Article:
Visual culture encompasses not just “art” but also ephemera and what we might call “kitsch.” Because my field is art, I gravitate more to research in that vein, which is reflected in the five object narratives I’ve selected to highlight below. In addition to describing the object’s content, each writer also addresses, if applicable, its liturgical or devotional uses and includes relevant historical or cultural context. Click on the links to read more, and spend some time perusing the other offerings on MAVCOR’S website, https://mavcor.yale.edu.

“Christ Crucified in the Gellone Sacramentary” by Lawrence Nees: This eighth-century manuscript illumination from the Frankish kingdom of Charlemagne is one of the earliest surviving images of Jesus on the cross, its viewership restricted to clergy. “He is . . . shown as if nailed to a cross, but this is no wooden cross and indeed no cross at all. It is colored deep blue, studded with white and red flower-like shapes suggesting stars, and indeed it actually is the letter T of the opening words of the Canon of the Mass, the consecration of bread and wine as the body and blood of Christ, in the Latin version here ‘Te igitur clementissime Pater . . . rogamus’ (‘Therefore we beseech Thee, most merciful Father’) . . .”

Crucifixion (Sacramentary of Gellone)
Crucifixion from the Gellone Sacramentary (Latin 12048, fol. 143v), made in France, ca. 790. Housed at the Bibliothèque nationale de France, Paris.

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“Kongo Triple Crucifix” by Cécile Fromont: The west central African kingdom of Kongo, which emerged in the fourteenth century, declared Christianity its official religion in 1509. Kongo participated in the commercial, political, and religious networks of the early modern Atlantic world, and its artists reformulated Christian figures from Europe into objects that are distinctly African—including the many brass crucifixes produced from the sixteenth through nineteenth centuries. (Read more in Fromont’s 2014 book The Art of Conversion: Christian Visual Culture in the Kingdom of Kongo, which I reviewed here.)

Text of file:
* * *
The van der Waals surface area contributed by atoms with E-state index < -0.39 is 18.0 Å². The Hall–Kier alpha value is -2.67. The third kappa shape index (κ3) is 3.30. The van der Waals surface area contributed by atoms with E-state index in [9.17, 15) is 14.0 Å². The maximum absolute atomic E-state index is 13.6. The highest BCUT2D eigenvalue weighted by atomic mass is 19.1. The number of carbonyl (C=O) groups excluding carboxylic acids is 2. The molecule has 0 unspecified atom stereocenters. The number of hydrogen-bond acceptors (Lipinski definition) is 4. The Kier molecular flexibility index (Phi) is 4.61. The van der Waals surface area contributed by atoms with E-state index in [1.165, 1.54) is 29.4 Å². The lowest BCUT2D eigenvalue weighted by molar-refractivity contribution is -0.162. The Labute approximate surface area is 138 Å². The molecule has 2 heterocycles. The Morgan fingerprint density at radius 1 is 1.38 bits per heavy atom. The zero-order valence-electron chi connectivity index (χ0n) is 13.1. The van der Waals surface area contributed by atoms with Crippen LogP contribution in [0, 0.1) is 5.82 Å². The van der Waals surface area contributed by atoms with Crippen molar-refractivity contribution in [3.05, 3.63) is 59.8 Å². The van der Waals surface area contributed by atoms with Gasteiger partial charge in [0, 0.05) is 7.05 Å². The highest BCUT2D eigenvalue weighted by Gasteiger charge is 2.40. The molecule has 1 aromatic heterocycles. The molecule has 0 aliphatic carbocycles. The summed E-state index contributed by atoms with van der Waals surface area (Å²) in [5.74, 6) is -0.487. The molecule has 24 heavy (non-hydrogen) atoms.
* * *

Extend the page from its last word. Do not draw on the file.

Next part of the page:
Triple Kongo crucifix
Triple Crucifix, central figure 16th–17th century; top and bottom figures 18th–19th century. Brass, iron nails, copper, wood, ultramarine pigment, 10 1/4 × 5 3/4 × 1 in. (26 × 14.5 × 2.5 cm). Metropolitan Museum of Art, New York.

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“Death Cart (La Muerte en su Carreta)” by Miguel de Baca: “Death carts” were instruments of penance used by the Penitente brotherhood of northern New Mexico and southern Colorado in the second half of the nineteenth century and the first half of the twentieth; this is the earliest known one. They were built in the style of an old oxcart, and seated inside was Doña Sebastiana, an allegorical figure of Death, wielding her bow and arrow. Each Good Friday, “an elected brother attached the heavy chassis to his torso with a horsehair rope and dragged it from the morada (meetinghouse) along the path to the calvario (Calvary site), inflicting abrasions upon his body as a demonstration of his faith and desire for closer union with God.” I must say, this skeletal figure with the close-set eyes and large forehead (and is that human hair and teeth?) terrifies me!

Lopez, Nasario_Death Cart
Nasario López, Death Cart (La Muerte en su Carreta), ca. 1860. Gesso, leather, cottonwood, pine, 51 × 24 × 32 in. (129.5 × 61 × 81.3 cm). Colorado Springs Fine Arts Center, Colorado Springs, Colorado.

For more on the topic, see Thomas J. Steele, “The Death Cart: Its Place among the Santos of New Mexico,” The Colorado Magazine 55, no. 1 (1978): 1–14.